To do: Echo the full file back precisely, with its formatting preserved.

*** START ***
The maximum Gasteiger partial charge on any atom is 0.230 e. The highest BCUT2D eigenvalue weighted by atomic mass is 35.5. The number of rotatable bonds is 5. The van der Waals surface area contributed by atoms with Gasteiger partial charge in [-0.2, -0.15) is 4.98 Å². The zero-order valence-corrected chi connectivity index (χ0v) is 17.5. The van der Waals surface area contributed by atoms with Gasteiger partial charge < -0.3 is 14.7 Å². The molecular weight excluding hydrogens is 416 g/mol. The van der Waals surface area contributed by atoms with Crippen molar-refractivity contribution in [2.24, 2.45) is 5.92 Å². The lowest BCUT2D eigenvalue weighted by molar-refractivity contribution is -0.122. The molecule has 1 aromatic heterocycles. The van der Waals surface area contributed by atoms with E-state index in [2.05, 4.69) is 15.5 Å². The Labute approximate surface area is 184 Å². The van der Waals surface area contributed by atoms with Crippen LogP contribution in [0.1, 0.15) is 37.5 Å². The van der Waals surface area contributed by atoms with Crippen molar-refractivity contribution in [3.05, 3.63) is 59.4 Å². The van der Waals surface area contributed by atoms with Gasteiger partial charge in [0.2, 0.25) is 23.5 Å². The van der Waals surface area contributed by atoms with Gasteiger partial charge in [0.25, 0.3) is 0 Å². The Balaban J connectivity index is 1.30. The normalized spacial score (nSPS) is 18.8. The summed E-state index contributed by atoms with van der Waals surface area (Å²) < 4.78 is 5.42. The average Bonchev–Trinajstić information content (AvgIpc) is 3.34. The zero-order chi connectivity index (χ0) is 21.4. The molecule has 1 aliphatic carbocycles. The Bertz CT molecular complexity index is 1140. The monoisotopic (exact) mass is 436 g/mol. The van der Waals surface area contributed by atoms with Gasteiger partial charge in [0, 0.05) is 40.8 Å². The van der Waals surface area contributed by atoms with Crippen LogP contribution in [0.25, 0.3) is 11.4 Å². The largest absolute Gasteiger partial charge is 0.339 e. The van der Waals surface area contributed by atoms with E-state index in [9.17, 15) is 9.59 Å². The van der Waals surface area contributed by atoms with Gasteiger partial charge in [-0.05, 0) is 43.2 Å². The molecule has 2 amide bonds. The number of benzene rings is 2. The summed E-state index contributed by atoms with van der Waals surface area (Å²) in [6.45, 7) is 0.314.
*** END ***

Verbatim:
The maximum Gasteiger partial charge on any atom is 0.230 e. The highest BCUT2D eigenvalue weighted by atomic mass is 35.5. The number of rotatable bonds is 5. The van der Waals surface area contributed by atoms with Gasteiger partial charge in [-0.2, -0.15) is 4.98 Å². The zero-order valence-corrected chi connectivity index (χ0v) is 17.5. The van der Waals surface area contributed by atoms with Gasteiger partial charge < -0.3 is 14.7 Å². The molecular weight excluding hydrogens is 416 g/mol. The van der Waals surface area contributed by atoms with Crippen molar-refractivity contribution in [2.24, 2.45) is 5.92 Å². The lowest BCUT2D eigenvalue weighted by molar-refractivity contribution is -0.122. The molecule has 1 aromatic heterocycles. The van der Waals surface area contributed by atoms with E-state index in [2.05, 4.69) is 15.5 Å². The Labute approximate surface area is 184 Å². The van der Waals surface area contributed by atoms with Crippen LogP contribution in [0.1, 0.15) is 37.5 Å². The van der Waals surface area contributed by atoms with Crippen molar-refractivity contribution in [3.05, 3.63) is 59.4 Å². The van der Waals surface area contributed by atoms with Gasteiger partial charge in [0.2, 0.25) is 23.5 Å². The van der Waals surface area contributed by atoms with Gasteiger partial charge in [0.25, 0.3) is 0 Å². The Balaban J connectivity index is 1.30. The normalized spacial score (nSPS) is 18.8. The summed E-state index contributed by atoms with van der Waals surface area (Å²) < 4.78 is 5.42. The average Bonchev–Trinajstić information content (AvgIpc) is 3.34. The zero-order chi connectivity index (χ0) is 21.4. The molecule has 1 aliphatic carbocycles. The Bertz CT molecular complexity index is 1140. The monoisotopic (exact) mass is 436 g/mol. The van der Waals surface area contributed by atoms with Gasteiger partial charge in [0, 0.05) is 40.8 Å². The van der Waals surface area contributed by atoms with Crippen LogP contribution in [0.25, 0.3) is 11.4 Å². The largest absolute Gasteiger partial charge is 0.339 e. The van der Waals surface area contributed by atoms with E-state index in [9.17, 15) is 9.59 Å². The van der Waals surface area contributed by atoms with Gasteiger partial charge in [-0.05, 0) is 43.2 Å². The molecule has 2 amide bonds. The number of benzene rings is 2. The summed E-state index contributed by atoms with van der Waals surface area (Å²) in [6.45, 7) is 0.314.